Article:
For whatever reason, Steve Almond is one of those writers who I really enjoy, even when I'm not particularly loving their specific books.
Take his latest, Rock and Roll Will Save Your Life. I was pretty pumped to get this one, as I enjoy Almond and I really enjoy music (although I have not been what you would call a slobbering fanatic about any one group, singer, or style for some time). I've been reading it off and on, but never more than two short chapters at a time or so; nothing in it has really set me on fire.
But, even so? I just enjoy Steve Almond's writing. I enjoyed interludes like this:
"Back in fourth grade, Alissa Fox brought to class a miraculous device her father supposedly helped invent. It had a numerical keyboard and performed all four basic math functions, with the results visible (sort of) on a tiny gray screen. Of especial interest was the fact that you could turn the machine over and type a secret series of numbers, o as to produce words such as 'hello' and 'boobs' and 'bigboobs.' This machine--called a cal-cu-lator--so totally blew our minds that it was assumed that Alissa Fox's dad was int he CIA and could shoot lasers from his teeth.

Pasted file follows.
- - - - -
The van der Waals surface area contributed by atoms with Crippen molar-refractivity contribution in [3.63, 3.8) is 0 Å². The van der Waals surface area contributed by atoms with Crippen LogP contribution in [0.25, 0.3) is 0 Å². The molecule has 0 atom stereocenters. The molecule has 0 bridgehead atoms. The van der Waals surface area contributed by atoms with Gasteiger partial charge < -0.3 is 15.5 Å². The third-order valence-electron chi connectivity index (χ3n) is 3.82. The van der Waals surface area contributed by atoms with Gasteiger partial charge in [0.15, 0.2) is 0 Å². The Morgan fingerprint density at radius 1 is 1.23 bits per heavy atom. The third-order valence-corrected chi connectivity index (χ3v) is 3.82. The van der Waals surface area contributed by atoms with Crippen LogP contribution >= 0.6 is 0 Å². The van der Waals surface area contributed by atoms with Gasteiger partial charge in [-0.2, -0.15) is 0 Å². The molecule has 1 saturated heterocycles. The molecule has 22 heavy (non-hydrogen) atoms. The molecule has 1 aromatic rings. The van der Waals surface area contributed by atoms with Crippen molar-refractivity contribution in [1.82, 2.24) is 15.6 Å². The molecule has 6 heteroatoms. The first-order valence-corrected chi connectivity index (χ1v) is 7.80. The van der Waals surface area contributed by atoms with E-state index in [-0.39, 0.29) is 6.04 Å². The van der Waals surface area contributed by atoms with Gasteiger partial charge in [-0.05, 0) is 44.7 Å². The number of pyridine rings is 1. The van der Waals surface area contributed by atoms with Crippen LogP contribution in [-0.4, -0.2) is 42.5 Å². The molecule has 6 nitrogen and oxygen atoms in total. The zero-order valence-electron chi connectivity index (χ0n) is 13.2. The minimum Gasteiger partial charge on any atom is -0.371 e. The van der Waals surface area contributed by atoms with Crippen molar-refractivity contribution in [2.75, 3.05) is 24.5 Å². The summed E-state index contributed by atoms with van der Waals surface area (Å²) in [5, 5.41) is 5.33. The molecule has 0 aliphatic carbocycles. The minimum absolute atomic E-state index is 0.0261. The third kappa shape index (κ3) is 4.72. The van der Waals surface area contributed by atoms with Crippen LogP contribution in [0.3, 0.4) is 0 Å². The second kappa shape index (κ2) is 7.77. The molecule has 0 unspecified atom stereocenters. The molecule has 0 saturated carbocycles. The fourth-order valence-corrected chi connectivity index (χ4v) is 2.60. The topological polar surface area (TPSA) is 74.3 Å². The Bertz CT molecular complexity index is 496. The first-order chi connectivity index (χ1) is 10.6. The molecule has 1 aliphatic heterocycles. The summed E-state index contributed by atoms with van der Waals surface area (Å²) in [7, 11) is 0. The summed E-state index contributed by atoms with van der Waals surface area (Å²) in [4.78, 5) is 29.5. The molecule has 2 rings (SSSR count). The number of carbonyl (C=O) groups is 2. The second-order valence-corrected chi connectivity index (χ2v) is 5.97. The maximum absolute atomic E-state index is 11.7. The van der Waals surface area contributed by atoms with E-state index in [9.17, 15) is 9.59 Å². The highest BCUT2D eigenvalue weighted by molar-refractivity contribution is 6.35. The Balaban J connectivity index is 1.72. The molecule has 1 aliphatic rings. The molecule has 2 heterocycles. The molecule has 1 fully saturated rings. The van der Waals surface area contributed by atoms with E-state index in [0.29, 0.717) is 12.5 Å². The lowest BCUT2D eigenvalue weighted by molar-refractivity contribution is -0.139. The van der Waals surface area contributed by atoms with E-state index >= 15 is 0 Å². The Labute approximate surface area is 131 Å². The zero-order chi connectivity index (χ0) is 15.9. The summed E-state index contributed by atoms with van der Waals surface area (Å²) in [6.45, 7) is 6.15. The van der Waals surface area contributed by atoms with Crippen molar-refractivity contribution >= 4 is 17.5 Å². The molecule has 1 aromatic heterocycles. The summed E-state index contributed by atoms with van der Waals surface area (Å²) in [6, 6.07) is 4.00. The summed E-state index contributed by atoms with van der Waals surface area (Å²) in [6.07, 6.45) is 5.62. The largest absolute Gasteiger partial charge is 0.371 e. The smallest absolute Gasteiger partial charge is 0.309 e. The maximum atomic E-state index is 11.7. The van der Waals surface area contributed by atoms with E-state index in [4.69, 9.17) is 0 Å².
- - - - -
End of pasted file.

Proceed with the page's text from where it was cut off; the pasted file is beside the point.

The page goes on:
Back when I was teaching undergrads how to write short stories that would horrify their parents, I often told this story, in an effort to compel my classes to think about how quickly technology has transformed our species, has shifted our attention from individual imaginative tasks to collective screen addiction and thereby replaced the peculiar sensitivities of our internal lives with a series of frantic buy messages. One of my students would eventually respond to this by smiling timidly and saying, Man, you're really old."
Which is a great lead-in, really, to discussing how formats of music have changed (and a discussion of the relative merits and drawbacks of each), which is what he does in this chapter.
This book may not be the one for you. But do give Steve Almond a try. I'd particularly suggest his titles Candyfreak: A Journey Through the Chocolate Underbelly of America (about his investigations into how different candies are made) or Not That You Asked: Rants, Exploits, and Obsessions (an essay collection).